One could go even further with paper and produce, for example, complex shapes and sculptures and models from it. That’s what Richard Sweeny10 does. Richard says that his objects “are simple to construct, yet complex in appearance, and efficient in the way they are produced, both in terms of construction time and material used.” We have a hard time believing that his models are not as difficult to create as they look; they are truly beautiful and captivating.


If you’re looking for more examples of paper modelling, then head on over to the artwork of Polyscene12, and read the post “Masters of Paper Art and Paper Sculptures13.” (cs)

Browser Details for Tech Support

As the operator of a website or online service, you know the problem: a gruff complaint to customer support because nothing works. And the customer, in his frustration, unfortunately forgets to provide further details.


Where does an admin or programmer begin when all they have to go on is “does not work” or “is broken”? You need details: about the customer’s browser and its configuration. A reasonable approach to the problem would be to start with some queries, which the non-specialist would be able to only partially answer: “Which browser? Well, uh… this Mozzarella.” “Cookies? I haven’t baked in years.”

When in doubt, send your customers to the website Support Details15. Their data will be automatically read out of the browser (including Flash version, operating system, cookies, JavaScript status, screen resolution, browser size and more) and can be copied, sent directly to you via email or saved. The free service uses Flash but can also complete its task without it. (sl)

Smarthistory: Inspiration from Rediscovering Art History

Having Dr. Beth Harris and Dr. Steven Zucker as teachers, anyone would have picked art history as their favorite subject in school. Instead of relying on the large expensive textbooks usually used in class, these two professors decided to create their own audio guides to be used in the Museum of Modern Art and the Metropolitan Museum of Art. These podcasts are not lectures but rather discussions that take place in front of the work being discussed, on the actual premises of the museum. This innovative approach to art history is at the heart of Smarthistory16, a free multimedia Web book that offers a perfect opportunity to review art history.


The website covers a wide variety of the artwork usually found in art history classes, ranging from ancient cultures to post-colonialism. In addition to the audio and video, Smarthistory contains articles and images organized by style and chronology. As a bonus, the user interface itself is worth looking at. The appealing design and intuitive navigation (which allows you to browse by era, style, artist and theme) makes this experience not only educational but enjoyable. (jb)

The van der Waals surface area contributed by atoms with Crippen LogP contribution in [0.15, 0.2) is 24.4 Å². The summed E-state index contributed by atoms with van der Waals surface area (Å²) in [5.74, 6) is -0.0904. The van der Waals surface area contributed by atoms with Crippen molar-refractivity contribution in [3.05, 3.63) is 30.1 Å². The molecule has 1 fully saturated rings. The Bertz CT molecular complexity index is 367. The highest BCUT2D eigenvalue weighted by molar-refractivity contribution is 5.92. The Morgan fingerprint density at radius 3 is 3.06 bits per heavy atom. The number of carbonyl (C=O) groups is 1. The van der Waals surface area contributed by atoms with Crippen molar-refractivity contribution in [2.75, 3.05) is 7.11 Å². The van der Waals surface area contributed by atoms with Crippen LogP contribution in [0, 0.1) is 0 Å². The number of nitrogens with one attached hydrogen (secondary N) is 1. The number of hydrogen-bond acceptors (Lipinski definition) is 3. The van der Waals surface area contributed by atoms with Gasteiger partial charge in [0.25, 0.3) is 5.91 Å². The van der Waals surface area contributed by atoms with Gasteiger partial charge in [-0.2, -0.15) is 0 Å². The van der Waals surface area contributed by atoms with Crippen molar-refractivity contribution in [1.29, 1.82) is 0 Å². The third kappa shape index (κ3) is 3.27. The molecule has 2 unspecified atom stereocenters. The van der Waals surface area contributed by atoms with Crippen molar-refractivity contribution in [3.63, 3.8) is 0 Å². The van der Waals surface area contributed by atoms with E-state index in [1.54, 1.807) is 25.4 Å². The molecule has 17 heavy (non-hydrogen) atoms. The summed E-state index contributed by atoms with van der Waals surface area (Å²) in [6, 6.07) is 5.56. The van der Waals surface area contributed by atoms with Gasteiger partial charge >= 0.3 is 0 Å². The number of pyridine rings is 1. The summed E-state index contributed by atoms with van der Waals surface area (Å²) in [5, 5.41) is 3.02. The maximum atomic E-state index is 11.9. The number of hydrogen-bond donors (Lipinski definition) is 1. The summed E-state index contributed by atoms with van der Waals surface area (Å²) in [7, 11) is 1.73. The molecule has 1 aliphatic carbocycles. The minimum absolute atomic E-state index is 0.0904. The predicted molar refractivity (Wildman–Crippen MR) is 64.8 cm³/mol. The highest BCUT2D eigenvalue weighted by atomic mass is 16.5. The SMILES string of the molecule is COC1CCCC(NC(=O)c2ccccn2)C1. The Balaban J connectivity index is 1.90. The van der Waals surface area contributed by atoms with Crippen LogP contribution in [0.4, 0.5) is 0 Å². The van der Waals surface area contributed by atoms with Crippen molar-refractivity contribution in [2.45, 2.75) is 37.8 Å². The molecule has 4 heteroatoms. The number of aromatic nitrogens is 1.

Insert a Layout Grid in Web Pages With #grid

While Photoshop and Fireworks are still the convention for designing websites, some designers are taking an alternative approach: creating mock-ups in actual mark-up18 (designing directly in the browser). In fact, many tools built into the browser can help you either prepare a quick mock-up or polish a nearly finished design. In particular, if you often do grid-based designs, you may find #grid19 extremely useful for adapting layout widths and alignments and for creating vertical rhythm on the page.


#grid is a little tool that inserts a grid onto the Web page. You can hold the grid in place and toggle it between the foreground and background. To display the grid, just press a hot key on your keyboard, and you can set your own short keys to switch views. #grid comes set up with a 980 pixel-wide container, with 20-pixel gutters, and assumes one lead of 20 pixels. You can download the source code (JavaScript and CSS) and use classes for multiple grids. (vf)

Free High-Quality HTML Email Templates

Designing HTML emails is tricky. Because of the lack of proper CSS support21 in many email clients, Web designers often have to resort to nasty coding techniques or restrict their emails to simple layouts. But emails — whether newsletters, corporate memos or communications based on generic templates — don’t have to be ugly and boring.

HTML Email Newsletter22

The Gallery of HTML Email Templates23 proves just that. The page presents 38 free HTML email templates (including PSD and HTML files), created by talented professional designers. Every template has been tested in more that 20 popular email clients, including Outlook 2010, Gmail, Lotus Notes, Apple Mail and the iPhone. All of the Photoshop documents are layered and ready to be tweaked. You can download all of the templates for free (320 MB) and use them for any private or commercial project. (vf)

Creating Dynamic Footnotes With CSS and jQuery

In body copy, footnotes can be a nice solution to hide content that is not directly relevant; for examples, linking to a citation source, explaining a particular term in detail or discussing something off-topic. In these situations, footnotes let readers jump to this information when they need it, while allowing the writer to focus on the important things and not get lost in details.